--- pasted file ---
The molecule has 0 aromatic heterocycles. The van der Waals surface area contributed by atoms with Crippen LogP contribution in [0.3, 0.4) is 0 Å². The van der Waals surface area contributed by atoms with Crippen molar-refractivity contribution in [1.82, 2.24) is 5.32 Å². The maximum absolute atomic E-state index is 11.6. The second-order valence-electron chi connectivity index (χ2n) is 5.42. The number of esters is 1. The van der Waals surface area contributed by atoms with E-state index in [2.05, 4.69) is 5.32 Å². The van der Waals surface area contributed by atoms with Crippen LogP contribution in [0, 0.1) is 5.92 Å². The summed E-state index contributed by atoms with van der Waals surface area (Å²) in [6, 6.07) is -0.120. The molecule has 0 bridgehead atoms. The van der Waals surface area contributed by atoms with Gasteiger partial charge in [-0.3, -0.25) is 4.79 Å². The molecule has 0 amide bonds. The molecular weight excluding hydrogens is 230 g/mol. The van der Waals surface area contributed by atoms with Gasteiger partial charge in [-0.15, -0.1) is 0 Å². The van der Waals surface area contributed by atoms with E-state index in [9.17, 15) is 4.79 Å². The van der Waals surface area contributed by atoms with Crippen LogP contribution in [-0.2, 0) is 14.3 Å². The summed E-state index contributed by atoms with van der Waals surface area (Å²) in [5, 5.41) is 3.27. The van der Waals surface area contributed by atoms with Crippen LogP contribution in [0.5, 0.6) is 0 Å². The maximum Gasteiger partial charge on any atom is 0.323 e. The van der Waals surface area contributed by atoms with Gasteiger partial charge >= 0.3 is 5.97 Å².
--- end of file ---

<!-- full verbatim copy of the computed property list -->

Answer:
The molecule has 0 aromatic heterocycles. The van der Waals surface area contributed by atoms with Crippen LogP contribution in [0.3, 0.4) is 0 Å². The van der Waals surface area contributed by atoms with Crippen molar-refractivity contribution in [1.82, 2.24) is 5.32 Å². The maximum absolute atomic E-state index is 11.6. The second-order valence-electron chi connectivity index (χ2n) is 5.42. The number of esters is 1. The van der Waals surface area contributed by atoms with E-state index in [2.05, 4.69) is 5.32 Å². The van der Waals surface area contributed by atoms with Crippen LogP contribution in [0, 0.1) is 5.92 Å². The summed E-state index contributed by atoms with van der Waals surface area (Å²) in [6, 6.07) is -0.120. The molecule has 0 bridgehead atoms. The van der Waals surface area contributed by atoms with Gasteiger partial charge in [-0.3, -0.25) is 4.79 Å². The molecule has 0 amide bonds. The molecular weight excluding hydrogens is 230 g/mol. The van der Waals surface area contributed by atoms with Gasteiger partial charge in [-0.15, -0.1) is 0 Å². The van der Waals surface area contributed by atoms with E-state index in [9.17, 15) is 4.79 Å². The van der Waals surface area contributed by atoms with Crippen LogP contribution in [-0.2, 0) is 14.3 Å². The summed E-state index contributed by atoms with van der Waals surface area (Å²) in [5, 5.41) is 3.27. The van der Waals surface area contributed by atoms with Crippen LogP contribution in [0.5, 0.6) is 0 Å². The maximum Gasteiger partial charge on any atom is 0.323 e. The van der Waals surface area contributed by atoms with Gasteiger partial charge >= 0.3 is 5.97 Å².